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Work Medicis vase
Department of Decorative Arts: 19th century
© 2011 Musée du Louvre / Philippe Fuzeau
At the Manufacture de Sèvres exhibition in 1824, Louis XVIII gave his brother the Comte d'Artois (the future Charles X) a monumental Medicis vase with a painted cameo-style decoration by the painter Louis-Bertin Parant. A second example was made in 1826. The two vases decorated the Etruscan Vases Room at the Louvre.
A gift chosen at a porcelain exhibition
Louis XVIII revived a tradition of the Ancien Régime-that of an annual exhibition of porcelain from the Manufacture Royale de Sèvres, enabling the king to choose New Year presents for his family. Louis XVIII thus selected two vases for his brother the Comte d'Artois at the exhibition in January 1818. At the 1824 exhibition, the last present that Louis XVIII presented to his brother was a monumental Medicis vase with a subject drawn from antiquity: Augustus closing the gates of the Temple of Janus. Another vase was made in 1826, this time illustrating a contemporary subject, the entry of Charles X after his coronation.
The fashion for cameo-style painting
The band of decoration on the body of the vase is the work of Louis-Bertin Parant, a specialist in painting imitation antique cameos. The band is painted as a continuous scene, with the figures assembled around the emperor, seen in profile, sitting in a Roman chariot drawn by two horses; other figures surround two standing women (possibly Religion and Faith) crowning a potted lily on an altar. Cameo-style painting was very popular during the Empire, as well as during the Restoration. Parant made several works using the technique, such as Le Déjeuner à l'Apothéose d'Henri IV, kept at the Château in Pau.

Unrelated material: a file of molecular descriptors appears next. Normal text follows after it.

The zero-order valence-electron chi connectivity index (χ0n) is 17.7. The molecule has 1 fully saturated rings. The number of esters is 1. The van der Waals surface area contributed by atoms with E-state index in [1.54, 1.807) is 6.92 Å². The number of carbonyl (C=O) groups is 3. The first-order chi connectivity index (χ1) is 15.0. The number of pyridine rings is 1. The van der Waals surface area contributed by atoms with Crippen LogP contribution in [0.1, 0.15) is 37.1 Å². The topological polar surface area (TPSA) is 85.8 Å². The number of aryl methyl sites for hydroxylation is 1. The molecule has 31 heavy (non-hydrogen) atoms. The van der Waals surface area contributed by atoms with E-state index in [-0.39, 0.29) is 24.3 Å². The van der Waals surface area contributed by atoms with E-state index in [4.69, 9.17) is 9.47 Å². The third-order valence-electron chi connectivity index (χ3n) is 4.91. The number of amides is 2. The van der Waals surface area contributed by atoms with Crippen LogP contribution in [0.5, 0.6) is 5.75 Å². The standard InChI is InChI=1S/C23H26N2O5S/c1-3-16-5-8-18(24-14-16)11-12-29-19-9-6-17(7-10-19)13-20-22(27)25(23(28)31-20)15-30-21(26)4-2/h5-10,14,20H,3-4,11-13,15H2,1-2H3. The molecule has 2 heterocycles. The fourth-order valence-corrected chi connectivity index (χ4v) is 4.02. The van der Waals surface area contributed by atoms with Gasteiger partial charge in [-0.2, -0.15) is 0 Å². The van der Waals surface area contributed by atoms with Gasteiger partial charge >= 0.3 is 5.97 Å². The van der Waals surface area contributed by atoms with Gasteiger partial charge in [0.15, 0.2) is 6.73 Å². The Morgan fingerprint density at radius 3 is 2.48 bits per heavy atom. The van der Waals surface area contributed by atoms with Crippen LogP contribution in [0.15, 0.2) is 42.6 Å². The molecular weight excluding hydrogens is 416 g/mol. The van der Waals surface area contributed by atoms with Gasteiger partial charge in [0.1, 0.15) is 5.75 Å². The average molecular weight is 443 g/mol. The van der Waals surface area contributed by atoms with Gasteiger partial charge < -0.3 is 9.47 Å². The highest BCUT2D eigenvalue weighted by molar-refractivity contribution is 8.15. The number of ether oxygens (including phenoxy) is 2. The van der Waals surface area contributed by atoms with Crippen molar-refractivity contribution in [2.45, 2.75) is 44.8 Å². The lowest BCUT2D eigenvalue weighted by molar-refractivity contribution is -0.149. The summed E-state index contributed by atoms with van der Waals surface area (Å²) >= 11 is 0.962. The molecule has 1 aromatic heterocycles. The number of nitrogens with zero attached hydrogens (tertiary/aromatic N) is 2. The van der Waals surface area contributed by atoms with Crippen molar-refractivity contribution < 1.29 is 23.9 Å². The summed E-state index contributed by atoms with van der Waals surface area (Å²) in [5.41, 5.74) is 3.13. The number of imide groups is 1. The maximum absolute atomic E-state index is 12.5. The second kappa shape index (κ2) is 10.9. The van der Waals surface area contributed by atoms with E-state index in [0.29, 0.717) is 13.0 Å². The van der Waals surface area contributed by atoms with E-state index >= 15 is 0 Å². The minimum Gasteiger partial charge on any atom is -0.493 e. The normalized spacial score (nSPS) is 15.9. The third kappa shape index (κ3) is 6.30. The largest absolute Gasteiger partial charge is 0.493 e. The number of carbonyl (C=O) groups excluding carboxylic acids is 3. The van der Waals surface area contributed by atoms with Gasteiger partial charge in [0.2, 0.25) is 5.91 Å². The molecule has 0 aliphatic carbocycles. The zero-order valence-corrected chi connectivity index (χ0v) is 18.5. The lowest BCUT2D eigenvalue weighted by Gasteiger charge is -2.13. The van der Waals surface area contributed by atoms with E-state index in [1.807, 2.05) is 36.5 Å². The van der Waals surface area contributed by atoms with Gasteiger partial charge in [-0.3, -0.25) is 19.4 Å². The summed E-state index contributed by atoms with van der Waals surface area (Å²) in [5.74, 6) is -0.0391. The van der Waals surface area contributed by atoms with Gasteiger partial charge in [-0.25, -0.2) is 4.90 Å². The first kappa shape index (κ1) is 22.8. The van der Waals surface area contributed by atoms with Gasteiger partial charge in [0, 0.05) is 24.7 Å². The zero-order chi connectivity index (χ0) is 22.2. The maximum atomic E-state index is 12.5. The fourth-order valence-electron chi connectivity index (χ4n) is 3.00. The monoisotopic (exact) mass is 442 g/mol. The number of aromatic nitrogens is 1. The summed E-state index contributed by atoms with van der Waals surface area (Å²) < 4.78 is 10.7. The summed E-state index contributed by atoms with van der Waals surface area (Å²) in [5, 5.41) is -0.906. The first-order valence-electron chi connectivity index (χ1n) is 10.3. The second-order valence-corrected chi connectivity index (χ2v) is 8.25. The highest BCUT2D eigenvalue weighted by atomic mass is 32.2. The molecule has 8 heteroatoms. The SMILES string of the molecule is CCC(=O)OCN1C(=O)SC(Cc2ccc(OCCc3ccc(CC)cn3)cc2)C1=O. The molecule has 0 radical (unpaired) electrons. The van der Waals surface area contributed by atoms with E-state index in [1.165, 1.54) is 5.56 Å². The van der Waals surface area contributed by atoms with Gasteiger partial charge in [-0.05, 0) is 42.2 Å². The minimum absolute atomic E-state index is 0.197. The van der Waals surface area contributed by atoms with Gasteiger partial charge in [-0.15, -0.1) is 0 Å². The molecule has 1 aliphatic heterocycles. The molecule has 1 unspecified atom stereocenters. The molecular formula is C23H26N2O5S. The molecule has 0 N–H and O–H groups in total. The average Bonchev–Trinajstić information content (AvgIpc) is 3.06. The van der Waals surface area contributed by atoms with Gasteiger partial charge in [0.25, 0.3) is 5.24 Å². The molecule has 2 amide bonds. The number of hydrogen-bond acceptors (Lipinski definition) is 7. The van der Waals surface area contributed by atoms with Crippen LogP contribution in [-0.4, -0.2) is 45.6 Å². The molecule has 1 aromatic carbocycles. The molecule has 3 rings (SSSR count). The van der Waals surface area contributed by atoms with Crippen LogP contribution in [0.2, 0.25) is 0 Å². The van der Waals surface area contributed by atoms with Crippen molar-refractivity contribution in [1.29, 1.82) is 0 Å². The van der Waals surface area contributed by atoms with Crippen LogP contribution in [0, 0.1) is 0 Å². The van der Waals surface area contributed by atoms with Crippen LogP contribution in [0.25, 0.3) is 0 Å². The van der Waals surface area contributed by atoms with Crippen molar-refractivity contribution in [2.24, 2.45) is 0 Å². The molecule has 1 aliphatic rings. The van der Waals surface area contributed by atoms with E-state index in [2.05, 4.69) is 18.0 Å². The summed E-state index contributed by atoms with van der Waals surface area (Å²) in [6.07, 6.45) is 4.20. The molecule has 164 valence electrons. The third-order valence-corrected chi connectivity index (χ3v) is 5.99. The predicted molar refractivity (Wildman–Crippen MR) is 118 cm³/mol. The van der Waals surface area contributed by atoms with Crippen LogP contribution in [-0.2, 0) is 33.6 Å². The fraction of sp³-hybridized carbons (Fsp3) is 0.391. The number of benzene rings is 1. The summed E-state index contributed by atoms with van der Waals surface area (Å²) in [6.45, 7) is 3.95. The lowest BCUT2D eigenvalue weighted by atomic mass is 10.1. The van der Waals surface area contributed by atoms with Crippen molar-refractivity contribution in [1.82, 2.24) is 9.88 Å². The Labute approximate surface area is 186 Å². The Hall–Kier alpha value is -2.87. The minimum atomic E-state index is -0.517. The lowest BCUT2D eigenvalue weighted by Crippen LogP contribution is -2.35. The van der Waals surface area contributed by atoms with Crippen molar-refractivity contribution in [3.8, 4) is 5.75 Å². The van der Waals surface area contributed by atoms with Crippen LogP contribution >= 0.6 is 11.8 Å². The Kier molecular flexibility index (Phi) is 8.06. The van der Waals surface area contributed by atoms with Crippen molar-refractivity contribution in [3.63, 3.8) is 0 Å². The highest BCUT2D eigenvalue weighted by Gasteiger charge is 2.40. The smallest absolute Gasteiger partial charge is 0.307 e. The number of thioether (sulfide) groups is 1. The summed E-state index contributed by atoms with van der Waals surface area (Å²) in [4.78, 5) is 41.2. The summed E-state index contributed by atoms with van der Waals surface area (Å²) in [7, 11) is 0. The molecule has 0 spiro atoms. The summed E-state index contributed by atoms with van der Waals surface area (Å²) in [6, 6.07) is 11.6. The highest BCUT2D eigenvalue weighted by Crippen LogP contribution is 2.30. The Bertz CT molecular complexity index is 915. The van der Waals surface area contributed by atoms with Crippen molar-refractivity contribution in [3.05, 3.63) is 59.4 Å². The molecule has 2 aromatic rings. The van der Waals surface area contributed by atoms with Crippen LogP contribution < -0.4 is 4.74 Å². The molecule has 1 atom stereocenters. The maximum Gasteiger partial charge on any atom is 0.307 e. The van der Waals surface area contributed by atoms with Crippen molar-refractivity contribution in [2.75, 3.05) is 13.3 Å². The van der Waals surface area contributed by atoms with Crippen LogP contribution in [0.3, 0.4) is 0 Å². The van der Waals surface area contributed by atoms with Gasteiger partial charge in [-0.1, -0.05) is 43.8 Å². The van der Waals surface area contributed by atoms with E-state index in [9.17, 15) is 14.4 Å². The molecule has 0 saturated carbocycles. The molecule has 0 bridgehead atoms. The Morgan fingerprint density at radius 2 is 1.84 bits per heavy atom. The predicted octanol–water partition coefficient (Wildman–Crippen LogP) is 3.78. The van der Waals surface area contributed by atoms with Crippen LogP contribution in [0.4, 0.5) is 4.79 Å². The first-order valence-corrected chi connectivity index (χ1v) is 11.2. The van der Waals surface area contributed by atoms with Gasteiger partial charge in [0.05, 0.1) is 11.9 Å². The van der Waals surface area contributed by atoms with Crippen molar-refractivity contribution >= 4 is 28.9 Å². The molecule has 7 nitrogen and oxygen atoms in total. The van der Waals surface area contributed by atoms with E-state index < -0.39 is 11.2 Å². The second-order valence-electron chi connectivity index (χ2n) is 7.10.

In fashion since the Empire, the so-called "Medicis" style of vase was inspired by classical models. The choice of cameo-style painting contributed to this theme from antiquity and made it possible to imitate valuable works in a cheaper material. This work influenced by antiquity is completed by bronze ornaments: the lip is highlighted by a palmette frieze, the rim of the foot is marked by a frieze of laurel leaves and palmettes, and the handles have a fluted decoration. This type of Medicis vase continued to be manufactured at Sèvres; Charles X gave similar models to the composer François Adrien Boieldieu in 1825 and another was delivered to the Galerie de Diane at the Château de Saint-Cloud in 1838.
Manufacture de SÈVRES, Louis-Bertin PARANT (1758-1851)
Etruscan Vases Room; the Louvre
Manufacture de Sèvres, France
Hard-paste porcelain; chiseled, gilded bronze
H. 1.28 m; W. 0.89 m.
A gift from Louis XVIII to his brother, the future Charles X
MR XIV 46
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